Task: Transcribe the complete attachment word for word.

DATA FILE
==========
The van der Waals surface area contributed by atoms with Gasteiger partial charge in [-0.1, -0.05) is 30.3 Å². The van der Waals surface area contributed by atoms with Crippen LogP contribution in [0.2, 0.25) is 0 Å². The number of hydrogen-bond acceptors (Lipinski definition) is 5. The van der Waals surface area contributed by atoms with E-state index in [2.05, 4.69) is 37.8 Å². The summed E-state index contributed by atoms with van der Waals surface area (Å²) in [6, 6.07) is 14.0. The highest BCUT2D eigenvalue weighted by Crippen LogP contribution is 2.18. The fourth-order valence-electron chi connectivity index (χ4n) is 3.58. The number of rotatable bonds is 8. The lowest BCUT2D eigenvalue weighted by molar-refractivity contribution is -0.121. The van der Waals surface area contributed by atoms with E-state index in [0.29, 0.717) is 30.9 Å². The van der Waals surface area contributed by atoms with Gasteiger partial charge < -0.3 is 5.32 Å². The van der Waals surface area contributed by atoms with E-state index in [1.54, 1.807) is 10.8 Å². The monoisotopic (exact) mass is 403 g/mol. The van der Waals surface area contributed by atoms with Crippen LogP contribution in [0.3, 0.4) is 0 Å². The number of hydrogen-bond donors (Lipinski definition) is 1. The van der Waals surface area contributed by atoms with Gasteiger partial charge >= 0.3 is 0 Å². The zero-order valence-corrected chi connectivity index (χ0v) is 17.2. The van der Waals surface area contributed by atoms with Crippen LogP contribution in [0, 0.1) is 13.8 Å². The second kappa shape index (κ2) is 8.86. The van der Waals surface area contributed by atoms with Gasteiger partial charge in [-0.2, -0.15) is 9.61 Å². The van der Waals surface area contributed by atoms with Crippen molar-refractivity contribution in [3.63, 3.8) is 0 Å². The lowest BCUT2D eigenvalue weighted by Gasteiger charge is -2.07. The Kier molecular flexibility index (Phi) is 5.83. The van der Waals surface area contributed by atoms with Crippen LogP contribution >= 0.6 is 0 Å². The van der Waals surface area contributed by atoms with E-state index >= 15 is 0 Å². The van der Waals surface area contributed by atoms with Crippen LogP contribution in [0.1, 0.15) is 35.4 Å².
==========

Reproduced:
The van der Waals surface area contributed by atoms with Gasteiger partial charge in [-0.1, -0.05) is 30.3 Å². The van der Waals surface area contributed by atoms with Crippen LogP contribution in [0.2, 0.25) is 0 Å². The number of hydrogen-bond acceptors (Lipinski definition) is 5. The van der Waals surface area contributed by atoms with E-state index in [2.05, 4.69) is 37.8 Å². The summed E-state index contributed by atoms with van der Waals surface area (Å²) in [6, 6.07) is 14.0. The highest BCUT2D eigenvalue weighted by Crippen LogP contribution is 2.18. The fourth-order valence-electron chi connectivity index (χ4n) is 3.58. The number of rotatable bonds is 8. The lowest BCUT2D eigenvalue weighted by molar-refractivity contribution is -0.121. The van der Waals surface area contributed by atoms with E-state index in [0.29, 0.717) is 30.9 Å². The van der Waals surface area contributed by atoms with Gasteiger partial charge < -0.3 is 5.32 Å². The van der Waals surface area contributed by atoms with E-state index in [1.54, 1.807) is 10.8 Å². The monoisotopic (exact) mass is 403 g/mol. The van der Waals surface area contributed by atoms with Crippen LogP contribution in [0.3, 0.4) is 0 Å². The number of hydrogen-bond donors (Lipinski definition) is 1. The van der Waals surface area contributed by atoms with Gasteiger partial charge >= 0.3 is 0 Å². The zero-order valence-corrected chi connectivity index (χ0v) is 17.2. The van der Waals surface area contributed by atoms with Crippen LogP contribution in [0, 0.1) is 13.8 Å². The second kappa shape index (κ2) is 8.86. The van der Waals surface area contributed by atoms with Gasteiger partial charge in [-0.2, -0.15) is 9.61 Å². The van der Waals surface area contributed by atoms with Crippen molar-refractivity contribution in [3.63, 3.8) is 0 Å². The lowest BCUT2D eigenvalue weighted by Gasteiger charge is -2.07. The Kier molecular flexibility index (Phi) is 5.83. The van der Waals surface area contributed by atoms with Crippen LogP contribution >= 0.6 is 0 Å². The van der Waals surface area contributed by atoms with E-state index >= 15 is 0 Å². The van der Waals surface area contributed by atoms with Crippen LogP contribution in [0.1, 0.15) is 35.4 Å².